David F. Sandberg makes his directorial debut in this horror film from the same studio that brought “The Conjuring” and “The Conjuring 2,” which I reviewed in this article. James Wan was the director of both films and serves as a producer in “Lights Out.” The protagonist of this story is Teresa Palmer, known for roles in “I Am Number Four” and “Warm Bodies.” She stars along with Maria Bello, known for roles in “Secret Window” and “A History of Violence,” and Gabriel Bateman, who worked with James Wan in “Annabelle.” To round out the cast are Billy Burke, from The Twilight series, and Alexander DiPersia, who takes the role of boyfriend to a lovable level.
Teresa Palmer stars as Rebecca who lives above a tattoo parlor in an apartment that looks decorated by Spencer’s and Hot Topic. Her dark clothes don’t scare away her boyfriend who’d like more commitment in their relationship. However, she has some personal demons to deal with, including her estranged mother. Her mother, Sophie, played wonderfully by Maria Bello, suffers from severe depression and anxiety with hints that her mental state is getting worse. Sophie talks to shadows and keeps the house dark. Her body twitches uncontrollably and she’s withdrawn from everyone, especially at night. The outside world thinks her mental states is due to the loss of her second husband. Rebecca’s step-brother, Martin, suspects something more sinister is going on, but he has no proof. Instead, he falls asleep during class because he’s afraid to turn out the lights at home. Social services is called in, but believes this is just a reaction to the recent familial situation. No one else believes him except Rebecca who realizes that they share the same childhood nightmares. Then the shadows come alive and those nightmares turn out to be real. They soon discover that their mother’s mental state is at the center of everything and she holds the answer.
The movie was only an hour and twenty minutes long, making for a very quick story. However, most of the film was taken up with repetition. The script spent a lot of time showing versus telling. When explaining Rebecca’s relationship with her mother, they not only showed the animosity between the two, but also told us about it. Any plot point that was shown visually was then explained to the audience. It felt like the film didn’t give the audience enough credit to figure out the storyline on their own. By not trusting the audience, the script prevented the story from being anything but black and white (or on and off). This prevents the film from being as enjoyable as it could be.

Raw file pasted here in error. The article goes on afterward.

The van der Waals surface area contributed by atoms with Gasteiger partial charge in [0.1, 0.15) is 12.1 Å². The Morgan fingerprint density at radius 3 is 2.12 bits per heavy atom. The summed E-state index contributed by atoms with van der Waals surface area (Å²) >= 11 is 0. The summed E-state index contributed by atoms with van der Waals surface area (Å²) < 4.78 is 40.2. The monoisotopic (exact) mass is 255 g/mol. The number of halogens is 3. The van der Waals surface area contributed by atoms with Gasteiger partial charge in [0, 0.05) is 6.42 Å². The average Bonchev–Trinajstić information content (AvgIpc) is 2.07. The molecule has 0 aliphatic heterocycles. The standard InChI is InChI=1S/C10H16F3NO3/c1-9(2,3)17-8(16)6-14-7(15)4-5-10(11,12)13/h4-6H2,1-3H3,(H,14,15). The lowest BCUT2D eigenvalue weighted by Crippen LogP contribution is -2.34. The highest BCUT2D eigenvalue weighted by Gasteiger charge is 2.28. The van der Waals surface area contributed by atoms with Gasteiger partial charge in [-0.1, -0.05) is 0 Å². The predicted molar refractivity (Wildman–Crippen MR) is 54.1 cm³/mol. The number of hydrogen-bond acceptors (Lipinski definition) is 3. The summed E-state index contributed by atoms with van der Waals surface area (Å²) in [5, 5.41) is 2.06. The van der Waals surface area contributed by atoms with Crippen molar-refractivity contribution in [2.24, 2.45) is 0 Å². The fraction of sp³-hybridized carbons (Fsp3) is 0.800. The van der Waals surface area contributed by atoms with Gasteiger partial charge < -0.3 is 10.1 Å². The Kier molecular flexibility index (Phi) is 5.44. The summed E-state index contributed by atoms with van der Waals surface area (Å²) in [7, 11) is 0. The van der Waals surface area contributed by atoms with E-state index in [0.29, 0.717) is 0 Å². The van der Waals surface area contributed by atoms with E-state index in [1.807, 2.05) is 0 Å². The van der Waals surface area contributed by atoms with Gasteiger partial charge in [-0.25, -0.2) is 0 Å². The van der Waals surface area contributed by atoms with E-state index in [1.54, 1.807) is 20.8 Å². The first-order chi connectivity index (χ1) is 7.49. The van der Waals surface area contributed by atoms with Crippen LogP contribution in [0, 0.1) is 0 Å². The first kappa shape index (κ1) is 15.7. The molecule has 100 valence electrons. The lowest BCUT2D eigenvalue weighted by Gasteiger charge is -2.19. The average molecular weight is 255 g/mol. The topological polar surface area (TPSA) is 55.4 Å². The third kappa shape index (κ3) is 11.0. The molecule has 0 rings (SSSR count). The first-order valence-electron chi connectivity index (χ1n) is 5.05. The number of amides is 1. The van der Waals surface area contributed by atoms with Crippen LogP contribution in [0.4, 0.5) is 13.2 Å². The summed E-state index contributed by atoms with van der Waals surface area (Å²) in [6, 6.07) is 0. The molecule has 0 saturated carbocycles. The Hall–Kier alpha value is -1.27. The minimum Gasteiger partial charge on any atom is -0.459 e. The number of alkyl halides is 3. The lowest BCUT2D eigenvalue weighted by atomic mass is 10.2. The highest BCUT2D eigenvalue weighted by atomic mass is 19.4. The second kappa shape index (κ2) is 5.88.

Teresa Palmer, Maria Bello, and crew play their parts admirably. Bello’s attempt at a mentally unstable, but loving mother is convincing. Palmer plays the angry young adult well, but fleshes the character out enough to allow us to sympathize with her. Even stereotypical horror movie roles like “the lovable boyfriend” and “scared little kid” are grown into actual characters the audience can relate to. I was impressed by Gabriel Bateman’s performance as Martin. He made Martin more than just a scared child. He made Martin brave when it matters and smart when he needs to be. The characters are all believable. I just with the script was too.
Sandberg’s directorial debut is a direct result of a short film he created of the same name. He provides great direction to the cast and times the “jump scares” appropriately without abusing it. His makes darkness its own character, by panning the camera out just enough to make you think the Big Bad is lurking just beneath the veil. This adds an effective creep factor which served well enough to make one audience member scream when a character dropped a box. The rest of the audience laughed, but that was only to hide our own jitters as Sandberg played with our childhood fears of the dark. It isn’t too scary though. The story was short enough that nothing stuck long enough to have a lasting effect. The short film time made each scary sequence rushed, preventing anything from getting too scary.
I would recommend this movie for someone looking for a lighter horror movie. You’ll be able to sleep with the lights out.